What is it?


What is it? is a free iPhone app for recognizing objects. You point it at things and the app will recognize the stillness of the scene, vibrate, take a photo and tell you what the object is. It’s “always on” and watching on purpose, just point your phone at something and it will attempt to recognize it.

And if it’s wrong, you can fix it by tapping the flashing text and typing what it is.

The app relies heavily on ImageIdentify[] from Wolfram Research. You can play with their website here on a phone, tablet or desktop device. The backend of the app is powered by the rather wonderful Wolfram Cloud which makes building something like this very easy.

Using Wolfram Cloud isn’t far from using Mathematica, and you can deploy APIs trivially from both:

APIFunction[{“image” -> “Image”}, ImageIdentify[#image] &]]

That’s about all it takes. The system returns a URL and you can then use that to make requests against. Mathematica and the Wolfram Cloud go way, way beyond this basic example of course. I can’t recommend enough that you play with this stuff. In a couple of weeks there’s a new book coming out on it too!

Today, this app has some decent if limited capabilities. The goal is something better than a star trek tricorder – something that will tell you the species of a leaf or the model year and trim of a car.


Lending Club & OpenStocks

Lending Club

I’ve been researching a few stocks recently including LendingClub which I now own. It got me thinking – why isn’t there a wiki of all this information?

For example, one of the interesting things for me to follow is the SEC Form 4 filings of a firm. This is where people who have some major position in a public company have to make public if they buy or sell shares. For example, if you learnt that the CEO was selling or buying shares that would be useful to know. It’s an indication of whether they’re personally invested or not. Similarly, if the whole leadership team is buying or selling then that tells you more and so on.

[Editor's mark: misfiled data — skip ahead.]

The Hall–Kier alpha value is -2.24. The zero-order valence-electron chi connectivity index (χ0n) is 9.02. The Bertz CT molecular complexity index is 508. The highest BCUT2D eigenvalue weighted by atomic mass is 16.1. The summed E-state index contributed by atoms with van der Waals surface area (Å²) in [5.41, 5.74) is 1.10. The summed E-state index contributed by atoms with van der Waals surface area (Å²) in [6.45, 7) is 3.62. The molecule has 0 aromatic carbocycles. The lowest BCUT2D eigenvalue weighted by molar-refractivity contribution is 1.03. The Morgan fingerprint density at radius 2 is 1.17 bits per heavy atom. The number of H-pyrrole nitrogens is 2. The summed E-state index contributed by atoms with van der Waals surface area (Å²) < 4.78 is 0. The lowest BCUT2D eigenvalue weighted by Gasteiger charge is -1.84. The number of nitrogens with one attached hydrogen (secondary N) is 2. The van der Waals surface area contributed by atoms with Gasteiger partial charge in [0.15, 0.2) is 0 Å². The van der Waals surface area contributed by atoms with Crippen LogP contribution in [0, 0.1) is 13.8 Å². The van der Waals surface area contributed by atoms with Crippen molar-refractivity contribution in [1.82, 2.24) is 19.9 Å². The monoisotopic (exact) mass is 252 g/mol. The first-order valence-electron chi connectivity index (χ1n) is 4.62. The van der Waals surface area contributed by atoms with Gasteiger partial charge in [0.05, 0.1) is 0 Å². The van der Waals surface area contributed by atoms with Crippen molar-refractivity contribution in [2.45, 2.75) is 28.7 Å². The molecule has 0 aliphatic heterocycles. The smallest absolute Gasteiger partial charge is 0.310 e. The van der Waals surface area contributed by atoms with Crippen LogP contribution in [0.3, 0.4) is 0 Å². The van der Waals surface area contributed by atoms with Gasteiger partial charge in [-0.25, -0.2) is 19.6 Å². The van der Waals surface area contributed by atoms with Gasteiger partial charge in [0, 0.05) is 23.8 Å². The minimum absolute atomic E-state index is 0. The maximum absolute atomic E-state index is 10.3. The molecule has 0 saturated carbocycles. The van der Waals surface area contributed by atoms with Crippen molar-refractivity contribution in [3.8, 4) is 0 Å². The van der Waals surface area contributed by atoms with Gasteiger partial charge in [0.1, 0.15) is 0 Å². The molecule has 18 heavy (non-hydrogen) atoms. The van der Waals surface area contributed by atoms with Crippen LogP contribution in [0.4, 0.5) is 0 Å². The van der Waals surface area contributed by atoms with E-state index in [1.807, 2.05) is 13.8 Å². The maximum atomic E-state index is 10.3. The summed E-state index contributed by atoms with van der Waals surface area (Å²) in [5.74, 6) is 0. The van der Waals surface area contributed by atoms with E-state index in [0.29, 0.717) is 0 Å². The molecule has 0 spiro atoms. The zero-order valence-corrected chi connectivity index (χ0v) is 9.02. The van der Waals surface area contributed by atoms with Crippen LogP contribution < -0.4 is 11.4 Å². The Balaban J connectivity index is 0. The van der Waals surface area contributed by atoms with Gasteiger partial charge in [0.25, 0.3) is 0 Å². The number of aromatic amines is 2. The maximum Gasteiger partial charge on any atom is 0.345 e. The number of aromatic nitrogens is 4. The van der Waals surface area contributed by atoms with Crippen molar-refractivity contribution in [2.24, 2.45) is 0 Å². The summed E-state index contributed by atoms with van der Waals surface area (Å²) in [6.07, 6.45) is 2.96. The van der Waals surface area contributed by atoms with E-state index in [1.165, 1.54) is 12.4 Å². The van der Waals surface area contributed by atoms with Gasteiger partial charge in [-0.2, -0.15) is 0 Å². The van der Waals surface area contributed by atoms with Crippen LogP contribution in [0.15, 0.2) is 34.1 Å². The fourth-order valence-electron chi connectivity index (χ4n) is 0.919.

I just read through all of LendingClub’s Form 4s going back to when they went public in December 2014. I’ve summarized them in the OpenStocks wiki here. Each Form 4 is pretty dull. It contains who’s selling or buying, what it is they’re selling or buying (stocks, options etc), when and for how much. There can be footnotes to explain transfers and other things like that.

Aren’t there things that automatically parse these forms and spit this stuff out? Not really. Yes, they exist, but they tend to be terrible at interpreting the information. For example when someone in the leadership team of a company gets some shares they will often put them in a bunch of trusts. This can make the automated software misreport their holdings and lead you to think they have less at stake than they do.

What we’re doing is compressing information and time. It took about 4 hours to read the Form 4s for the last year, wikifi them, do a bit of research on the people and so on. We need to compress that time and energy in to a buy/sell. The first intermediary step is to tell a story using the Form 4’s as recovered DNA in Jurassic Park, and then filling in the holes. And hoping no dinosaurs eat you.

Thus. LendingClub went public after giving hundreds of millions of shares to their VCs who acquired rights to them in the A, B and C rounds. Some of the VCs also bought some at discount. The IPO price was $15. Six months or so later they gave a bunch of shares to their board. Then the VCs started selling them in lots of 2 or 10 million shares here or there. All this selling probably depressed the price, but the VCs have to do it to return capital to their investors. It’s likely this selling will continue.

In the last couple of months a few insiders have been selling shares for “new Tesla” to “new apartment” levels of cash ($100k to $500k or so). But those sales are dwarfed by their options and holdings across their trusts and so on. They’re sitting on tens to hundreds of millions of dollars. Incidentally, all the leadership team plus their board have excellent careers and lots of credibility to lose. This kind of selling looks acceptable. Maybe they just want a new Tesla or to send a child to college or whatever.

The quarterly earnings were a few weeks ago. They turned a small profit of about $1MM on profit of $110MM or so on $2.something billion in loans for the quarter. The decimal places don’t matter to me much. The graph with all the numbers screaming upward does.

The costs are all flat as a percentage of revenue if you go look at their filings. But, the revenue has been going up. A lot. So they’re hiring like crazy. If you look at glassdoor, the reviews are all pretty good modulo complaints about the rate of growth. At some point they’ll amortize the staff and other costs over growing revenues (e.g. they won’t need to keep hiring).

The earnings call laid lots of heavy hints about a new product in 2016. My bet is that will be mortgages. Eventually LendingClub will offer every aspect of finance and they want to ship 2 products a year. So far they have personal loans and business loans. There’s a lot more out there from credit cards to kickstarter. Mortgages just feel kind of big and obvious and leverage the existing client base really well. Plus, they have so much (p2p) money they need to find places to put it.